The most important deposits of Germany are those of Upper
Silesia, which occur in the beds of the lower ** Muschelkalk," and
extend from Tamowitz in a south-easterly direction through Beuten
to Poland. The ores consist partlv of carbonate and silicate of zinc,
with compact blende, but principally of zindferons brown ironstones,
" red calamine," and '* white calamine," the white generally forming
the lower bed and the red the upper. The product is about 60 per
cent, calamine and 40 per cent, blende. In the Eiffel limestones
(Iserlohn, Amsber^) occur irregular fissures filled with calamine and
concretions of blende ; and similar deposits are found in the Devonian
limestone of Altenblihren, and in the magnesian limestones of the
same age at Gladbach, near Cologne. At JOiepenlinchen, near Stol-
berg, this stockwork formation occupies an area 125 yd. by 50, which
is removed bodily for treatment. The LUderich mine is on a shattered
zone in the Lenneschiefer beds (Middle Devonian^ At Wiesloch, in
Baden, is an important deposit of calamine in tne ** Muschelkalk."
Blende occurs with the lead ores of the Upper Harz, particularly in
the district of Lautenthal, and in connection with the lead and silver
<aree of Freiberg and with the lead ores of the Holzappel group.

At the New Pierrefitte mines, France, the chief product is
argentiferous galena, contained in a granulite gangue, irregularly
impregnated with magnetite intermixed with blende; the very

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fermginons varieties called oliristopliite and marmatite are often
present. The ore as mined carries about 20 per cent, blende, 20 per
cent, magnetite, and 1-2 per cent, argentiferous galena.

The Spanish mines of Reocin and TJdias in Santander and of
Linares in Temel, produce large quantities of very rich calamine
(49-64 per cent, metal).

The important beds at Ammaberg, Sweden, exhibit a miztoie of
blende, pyrite and pyrrhotite, with other non-metalliferous minerak,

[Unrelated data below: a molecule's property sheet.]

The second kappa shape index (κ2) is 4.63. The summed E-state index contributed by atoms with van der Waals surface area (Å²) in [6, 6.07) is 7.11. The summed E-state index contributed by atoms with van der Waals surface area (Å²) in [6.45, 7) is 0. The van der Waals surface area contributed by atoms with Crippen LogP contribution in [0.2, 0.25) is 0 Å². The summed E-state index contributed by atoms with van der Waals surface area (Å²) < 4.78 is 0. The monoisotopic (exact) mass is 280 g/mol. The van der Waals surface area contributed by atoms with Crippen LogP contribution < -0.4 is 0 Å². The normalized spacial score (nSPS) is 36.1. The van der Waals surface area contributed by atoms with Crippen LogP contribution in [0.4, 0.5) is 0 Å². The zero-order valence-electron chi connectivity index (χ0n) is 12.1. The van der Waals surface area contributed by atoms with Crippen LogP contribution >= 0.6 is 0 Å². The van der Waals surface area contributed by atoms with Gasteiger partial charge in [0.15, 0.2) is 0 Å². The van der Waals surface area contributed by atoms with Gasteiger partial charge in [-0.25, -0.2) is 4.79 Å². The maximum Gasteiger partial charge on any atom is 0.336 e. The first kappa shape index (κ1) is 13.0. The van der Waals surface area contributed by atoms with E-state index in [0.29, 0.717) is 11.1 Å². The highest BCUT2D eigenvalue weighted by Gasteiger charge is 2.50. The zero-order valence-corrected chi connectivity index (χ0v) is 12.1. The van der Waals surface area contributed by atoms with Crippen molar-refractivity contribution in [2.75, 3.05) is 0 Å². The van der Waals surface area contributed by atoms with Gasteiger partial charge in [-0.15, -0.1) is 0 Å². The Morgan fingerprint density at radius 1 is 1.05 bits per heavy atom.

impregnating a kind of gneiss, the mica of which is often replaced by
the ore. Qalena is not mentioned as an accompaniment, and is
probably absent, as the Yieille Montague Co. which works theie
deposits extensively produces a remarkably pure zinc.

In India, zinc is only found to any extent in Oodaypore, where
the Jawar mines were formerly worked on a large scale, and yielded
a yearly revenue of nearly 2^ lakhs of rupees. At present no
extensive zinc workings exist in India, though possibly the indica-
tions of the metal at both Sirmur and Tavoy might yield profitable
results to scientific development.

The United States * possess several important zinc mining centio,
sometimes in common with lead ores, sometimes remarkably free
from lead. At Saucon Yalley, Pennsylvania, occur zino-blende and
its oxidation products, calamine and smithsonite, filling innumetible
cracks and fissures in a disturbed magnesian limestone, thougbt to
belong to the Chazy stage. There are three principal mines, tbe
Ueberroth, the Hartman, and the Saucon, the first-named being in
the portion which is tilted nearly to a vertical dip and is mudi dis-
turbed, while the next is where the dip has gradually decreased to
35^. The mines are on a belt some f mile long. At the Uebenotb
an enormous quantity of calamine was found on the sorfaoe, bat it
passed in depth into blende, and was clearly an oxidation prodnei
In the others, the blende came nearer the surface. The ore follows
the bedding planes and the joints normal to these throughout a xooe
10-40 ft. across, and fills the cracks. At the intersections the largett
masses are found. Six larger parallel fissures were especially marked
at the Ueberroth. A little pyrite occurs with the Uende, and thiB.
powdery coatings of ^eenoclute sometimes appear on its surface, but h
is entirely free from lead, and a very high grade spelter is made fiom it

At Franklin Furnace and Sterling, New Jersey, is an enormoNra
continuous bed 2500 ft. long, 8-30 ft. wide above, and swelling tt»
over 125 ft. at 200 ft. in depth, consisting of franklinite, wiUemi^
and zincite^ in crystalline limestone of Cambrian, Lower Silurian, or
Archsean age, according to different geologists. The ore bodies are
interbedded in the limestone, and are associated with much magneftite.
The ore consists of franklinite in black crystals, set in a matrix ti
zincite, willemite, and calcite. The richest ore lacks the calcite, awi
consists of the other three in varying proportions. This beet ore »
in largest amount in the Buckwheat mine, beyond the trap dyke

• F. L. Clew, in * Mineral ReflonrceB,' 1882, p. 358; Kemp, *Ore D^j<wt«,'
p. 174; W. H. Case, En. and Min. Jl., Sept 16, 1892; E. C. Moxham, do., Not. '&,
1893; W. P. Blake, «• Zinc-ore Deposits of New Mexico," Trans. Amer. Inst. Ife
Engs., 1894.

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which oats it. The limestone containing the ore has a notable per-